About RTTI

Discussion in 'C++' started by Steven Lien, Aug 19, 2003.

  1. Steven Lien

    Steven Lien Guest

    Hi all

    As far as i know, there has 2 ways RTTI in C++
    one is dynamic_cast and another is typeid

    Since, my book only pointed me that to use "typeid" and "static_cast"
    conjunction will be much more efficient than "dynamic_cast",
    but what the book does not provide any evidence.

    So my question can any explain to me why dynmic_cast is slower than typeid??

    And since it's much slower, why not simply throw it away


    Any Help will be appreciated
     
    Steven Lien, Aug 19, 2003
    #1
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  2. Steven Lien

    Buster Guest

    "Steven Lien" <> wrote in message
    news:bhtfdi$cjl$...
    > Hi all
    >
    > As far as i know, there has 2 ways RTTI in C++
    > one is dynamic_cast and another is typeid
    >
    > Since, my book only pointed me that to use "typeid" and "static_cast"
    > conjunction will be much more efficient than "dynamic_cast",
    > but what the book does not provide any evidence.


    I don't think that's true in general. In the example given in your book,
    is the pointer type-checked once then used many times? If so, a
    static_cast to the known object type will be faster than repeated
    dynamic_casts. But I would use dynamic_cast to perform the check
    in the beginning, unless there were a good reason not to.

    > So my question can any explain to me why dynmic_cast is slower than typeid??
    > And since it's much slower, why not simply throw it away
    >
    > Any Help will be appreciated
     
    Buster, Aug 19, 2003
    #2
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  3. "Steven Lien" <> wrote...
    > As far as i know, there has 2 ways RTTI in C++
    > one is dynamic_cast and another is typeid
    >
    > Since, my book only pointed me that to use "typeid" and "static_cast"
    > conjunction will be much more efficient than "dynamic_cast",
    > but what the book does not provide any evidence.


    Could it be because it's really nonsense?

    > So my question can any explain to me why dynmic_cast is slower than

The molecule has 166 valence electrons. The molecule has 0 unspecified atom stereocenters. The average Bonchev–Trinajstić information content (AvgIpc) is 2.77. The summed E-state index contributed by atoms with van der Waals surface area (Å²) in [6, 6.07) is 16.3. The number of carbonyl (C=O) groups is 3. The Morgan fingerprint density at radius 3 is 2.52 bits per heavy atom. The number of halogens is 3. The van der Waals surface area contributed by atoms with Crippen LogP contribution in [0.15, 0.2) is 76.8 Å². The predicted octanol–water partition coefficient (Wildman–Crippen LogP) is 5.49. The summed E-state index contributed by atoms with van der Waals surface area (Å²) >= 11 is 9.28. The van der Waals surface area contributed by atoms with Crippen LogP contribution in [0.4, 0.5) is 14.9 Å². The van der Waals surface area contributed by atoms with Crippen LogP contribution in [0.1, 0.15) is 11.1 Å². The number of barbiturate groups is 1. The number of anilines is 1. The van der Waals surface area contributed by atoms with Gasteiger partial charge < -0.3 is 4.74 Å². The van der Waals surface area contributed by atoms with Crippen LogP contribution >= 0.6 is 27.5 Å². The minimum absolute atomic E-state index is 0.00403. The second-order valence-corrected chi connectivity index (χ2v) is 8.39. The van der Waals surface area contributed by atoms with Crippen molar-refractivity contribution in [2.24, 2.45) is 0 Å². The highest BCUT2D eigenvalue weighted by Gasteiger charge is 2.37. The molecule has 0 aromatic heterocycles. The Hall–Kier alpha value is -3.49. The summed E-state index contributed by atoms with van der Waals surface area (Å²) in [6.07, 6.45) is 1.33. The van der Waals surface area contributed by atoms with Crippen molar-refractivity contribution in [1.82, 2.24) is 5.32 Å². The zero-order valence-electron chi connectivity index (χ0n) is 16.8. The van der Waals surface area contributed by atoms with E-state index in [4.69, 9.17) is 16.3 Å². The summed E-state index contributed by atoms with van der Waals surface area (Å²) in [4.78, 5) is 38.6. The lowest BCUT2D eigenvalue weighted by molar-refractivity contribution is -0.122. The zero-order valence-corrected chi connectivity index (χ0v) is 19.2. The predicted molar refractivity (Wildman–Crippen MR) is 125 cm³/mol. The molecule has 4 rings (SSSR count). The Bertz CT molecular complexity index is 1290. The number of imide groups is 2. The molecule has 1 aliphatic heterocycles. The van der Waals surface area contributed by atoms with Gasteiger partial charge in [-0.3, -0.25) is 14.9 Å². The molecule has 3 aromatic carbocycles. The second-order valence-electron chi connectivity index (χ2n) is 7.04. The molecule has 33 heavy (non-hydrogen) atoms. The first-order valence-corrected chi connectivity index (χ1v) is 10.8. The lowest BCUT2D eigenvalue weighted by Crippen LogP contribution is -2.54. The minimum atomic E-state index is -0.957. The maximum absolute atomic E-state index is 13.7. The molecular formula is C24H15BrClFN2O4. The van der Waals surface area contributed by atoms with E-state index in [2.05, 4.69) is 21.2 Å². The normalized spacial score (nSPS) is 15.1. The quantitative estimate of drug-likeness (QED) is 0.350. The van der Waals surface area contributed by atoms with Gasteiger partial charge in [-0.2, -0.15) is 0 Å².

typeid??

    No. Because there is no such requirement or any evidence of that
    in the language definition. You have to ask the authors of the
    book you're referring to.

    > And since it's much slower, why not simply throw it away


    Again, I am not sure where you got that "much slower" nonsense,
    but I believe they both are in the language because they serve
    different purposes.

    Victor
     
    Victor Bazarov, Aug 19, 2003
    #3
  4. Steven Lien

    Mike Wahler Guest

    Steven Lien <> wrote in message
    news:bhtfdi$cjl$...
    > Hi all
    >
    > As far as i know, there has 2 ways RTTI in C++
    > one is dynamic_cast and another is typeid
    >
    > Since, my book only pointed me that to use "typeid" and "static_cast"
    > conjunction will be much more efficient than "dynamic_cast",
    > but what the book does not provide any evidence.


    Which book and author? Perhaps you need a better one.

    -Mike
     
    Mike Wahler, Aug 19, 2003
    #4
  5. "Steven Lien" <> wrote in message
    news:bhtfdi$cjl$...
    | As far as i know, there has 2 ways RTTI in C++
    | one is dynamic_cast and another is typeid
    |
    | Since, my book only pointed me that to use "typeid" and "static_cast"
    | conjunction will be much more efficient than "dynamic_cast",
    | but what the book does not provide any evidence.
    |
    | So my question can any explain to me why dynmic_cast is slower than
    typeid??
    |
    | And since it's much slower, why not simply throw it away

    Slower at what ? They serve very different purposes.
    Consider:

    #include <typeinfo>

    class One { public: virtual ~One(){} };
    class Two : public One {};
    class Three : public Two {};

    void isThisATwo(One* p)
    {
    // which one of the following values do you want ???
    bool same1 = ( 00 != dynamic_cast<Two*>(p) );
    bool same2 = ( typeid(*p)==typeid(Two) );
    }

    int main()
    {
    Three p;
    isThisATwo(&p); // which result do you want?
    }

    dynamic_cast does a more exhaustive search, to tell you
    whether an instance is of a specific type, *OR* any type
    derived from it. typeid() cannot provide this information.



    Additionally, dynamic_cast can perform casts that are
    not accessible to static_cast:
    class Base1 { public: virtual ~Base1(){} };
    class Base2 { public: virtual ~Base2(){} };
    class Derived : public Base1, public Base2 {};

    void f(Base1* p1)
    {
    // can't be done with a static_cast...
    Base2* p2 = dynamic_cast<Base2*>(p1);
    }

    int main()
    {
    Derived d;
    f( &d );
    }


    Make sure to read other books about C++...


    Regards,
    --
    Ivan Vecerina <> http://www.post1.com/~ivec
    Brainbench MVP for C++ <> http://www.brainbench.com
     
    Ivan Vecerina, Aug 19, 2003
    #5
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